What is a penlight sobriety test and how does it work?

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Jeffrey Johnson is a legal writer with a focus on personal injury. He has worked on personal injury and sovereign immunity litigation in addition to experience in family, estate, and criminal law. He earned a J.D. from the University of Baltimore and has worked in legal offices and non-profits in Maryland, Texas, and North Carolina. He has also earned an MFA in screenwriting from Chapman Univer...

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UPDATED: Aug 14, 2012

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If you were stopped at a roadside DUI checkpoint and an officer moved a penlight in front of your face and asked you to follow it with your eyes, this is the horizontal gaze nystagmus test, which is supposed to test for being under the influence of alcohol. The officer attempts to estimate the angle at which the eye begins to jerk (nystagmus is medical jargon for eye jerking); if this occurs sooner than 45 degrees, it theoretically indicates an excessive blood-alcohol concentration (BAC). The smoothness of how the eye tracks the penlight (or finger or pencil) is also a factor, as is the jerking of the eye when it is as far to the side as it can go.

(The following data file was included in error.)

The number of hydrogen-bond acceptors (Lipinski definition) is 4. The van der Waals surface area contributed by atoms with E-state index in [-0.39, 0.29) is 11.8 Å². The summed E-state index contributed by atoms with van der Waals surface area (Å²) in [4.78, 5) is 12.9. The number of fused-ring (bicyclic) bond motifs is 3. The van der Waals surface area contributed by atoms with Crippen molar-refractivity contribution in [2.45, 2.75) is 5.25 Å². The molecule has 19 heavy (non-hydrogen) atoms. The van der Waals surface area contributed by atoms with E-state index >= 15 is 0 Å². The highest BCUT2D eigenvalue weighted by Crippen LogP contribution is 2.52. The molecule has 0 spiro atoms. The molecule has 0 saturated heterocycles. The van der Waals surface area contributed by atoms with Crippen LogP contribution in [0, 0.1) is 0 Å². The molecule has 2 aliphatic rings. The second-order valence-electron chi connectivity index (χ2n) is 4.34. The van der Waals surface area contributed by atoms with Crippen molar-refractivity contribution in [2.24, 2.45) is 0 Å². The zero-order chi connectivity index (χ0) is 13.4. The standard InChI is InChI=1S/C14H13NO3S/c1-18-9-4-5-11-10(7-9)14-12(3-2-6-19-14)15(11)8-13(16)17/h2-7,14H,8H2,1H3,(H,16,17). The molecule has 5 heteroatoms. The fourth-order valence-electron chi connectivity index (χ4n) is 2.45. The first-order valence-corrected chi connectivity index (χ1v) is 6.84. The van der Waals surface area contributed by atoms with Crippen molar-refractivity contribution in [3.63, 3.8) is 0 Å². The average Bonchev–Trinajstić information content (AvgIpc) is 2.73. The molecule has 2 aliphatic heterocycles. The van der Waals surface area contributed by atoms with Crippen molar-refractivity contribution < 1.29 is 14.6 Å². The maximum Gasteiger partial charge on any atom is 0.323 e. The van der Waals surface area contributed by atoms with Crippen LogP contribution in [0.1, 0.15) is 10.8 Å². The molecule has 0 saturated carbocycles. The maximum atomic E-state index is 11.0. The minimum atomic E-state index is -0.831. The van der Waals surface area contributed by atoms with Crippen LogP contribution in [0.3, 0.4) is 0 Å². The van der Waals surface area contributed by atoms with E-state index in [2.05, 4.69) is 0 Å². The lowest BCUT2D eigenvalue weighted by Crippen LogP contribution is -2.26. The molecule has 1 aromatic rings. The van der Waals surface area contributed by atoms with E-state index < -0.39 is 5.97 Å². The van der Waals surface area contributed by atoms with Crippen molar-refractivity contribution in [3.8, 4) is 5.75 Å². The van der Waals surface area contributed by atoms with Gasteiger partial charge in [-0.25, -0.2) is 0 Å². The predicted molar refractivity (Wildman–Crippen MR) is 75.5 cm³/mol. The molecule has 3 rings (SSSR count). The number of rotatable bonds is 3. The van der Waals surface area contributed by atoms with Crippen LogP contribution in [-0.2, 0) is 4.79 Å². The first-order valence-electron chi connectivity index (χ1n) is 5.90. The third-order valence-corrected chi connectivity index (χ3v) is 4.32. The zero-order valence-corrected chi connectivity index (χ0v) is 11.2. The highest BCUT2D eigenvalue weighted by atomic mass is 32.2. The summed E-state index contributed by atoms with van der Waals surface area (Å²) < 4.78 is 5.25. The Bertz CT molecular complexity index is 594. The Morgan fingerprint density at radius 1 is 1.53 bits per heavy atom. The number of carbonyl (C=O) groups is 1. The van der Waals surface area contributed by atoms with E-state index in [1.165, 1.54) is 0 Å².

This field sobriety test has proven to be subject to a number of different problems, not the least of which is that the officer is not medically trained and therefore does not have a strong ability to recognize nystagmus and estimate the angle of onset. Because of this, and the fact that the medical community does not accept the horizontal gaze nystagmus test, it is not admissible as evidence in many states. It continues, however, to be widely used by law enforcement.

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